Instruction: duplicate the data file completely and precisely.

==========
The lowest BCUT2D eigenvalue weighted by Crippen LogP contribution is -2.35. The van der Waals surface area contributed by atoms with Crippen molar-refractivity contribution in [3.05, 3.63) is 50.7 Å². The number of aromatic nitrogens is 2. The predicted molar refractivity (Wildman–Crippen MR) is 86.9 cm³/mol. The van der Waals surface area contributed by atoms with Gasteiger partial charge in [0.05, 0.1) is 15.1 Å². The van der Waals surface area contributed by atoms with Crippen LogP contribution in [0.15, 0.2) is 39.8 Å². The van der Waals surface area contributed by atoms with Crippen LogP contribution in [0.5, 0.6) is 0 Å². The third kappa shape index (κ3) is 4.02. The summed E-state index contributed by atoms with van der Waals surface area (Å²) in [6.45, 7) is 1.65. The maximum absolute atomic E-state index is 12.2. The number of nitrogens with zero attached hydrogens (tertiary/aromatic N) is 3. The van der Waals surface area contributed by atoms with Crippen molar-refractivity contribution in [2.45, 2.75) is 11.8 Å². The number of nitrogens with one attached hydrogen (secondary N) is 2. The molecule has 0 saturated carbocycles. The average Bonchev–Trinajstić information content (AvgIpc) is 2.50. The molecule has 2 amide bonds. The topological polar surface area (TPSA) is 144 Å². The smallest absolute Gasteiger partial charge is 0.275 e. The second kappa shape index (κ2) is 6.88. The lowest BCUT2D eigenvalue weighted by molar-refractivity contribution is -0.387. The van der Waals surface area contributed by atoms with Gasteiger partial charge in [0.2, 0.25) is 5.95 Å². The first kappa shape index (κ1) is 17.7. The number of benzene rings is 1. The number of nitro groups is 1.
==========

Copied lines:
The lowest BCUT2D eigenvalue weighted by Crippen LogP contribution is -2.35. The van der Waals surface area contributed by atoms with Crippen molar-refractivity contribution in [3.05, 3.63) is 50.7 Å². The number of aromatic nitrogens is 2. The predicted molar refractivity (Wildman–Crippen MR) is 86.9 cm³/mol. The van der Waals surface area contributed by atoms with Gasteiger partial charge in [0.05, 0.1) is 15.1 Å². The van der Waals surface area contributed by atoms with Crippen LogP contribution in [0.15, 0.2) is 39.8 Å². The van der Waals surface area contributed by atoms with Crippen LogP contribution in [0.5, 0.6) is 0 Å². The third kappa shape index (κ3) is 4.02. The summed E-state index contributed by atoms with van der Waals surface area (Å²) in [6.45, 7) is 1.65. The maximum absolute atomic E-state index is 12.2. The number of nitrogens with zero attached hydrogens (tertiary/aromatic N) is 3. The van der Waals surface area contributed by atoms with Crippen molar-refractivity contribution in [2.45, 2.75) is 11.8 Å². The number of nitrogens with one attached hydrogen (secondary N) is 2. The molecule has 0 saturated carbocycles. The average Bonchev–Trinajstić information content (AvgIpc) is 2.50. The molecule has 2 amide bonds. The topological polar surface area (TPSA) is 144 Å². The smallest absolute Gasteiger partial charge is 0.275 e. The second kappa shape index (κ2) is 6.88. The lowest BCUT2D eigenvalue weighted by molar-refractivity contribution is -0.387. The van der Waals surface area contributed by atoms with Gasteiger partial charge in [0.2, 0.25) is 5.95 Å². The first kappa shape index (κ1) is 17.7. The number of benzene rings is 1. The number of nitro groups is 1.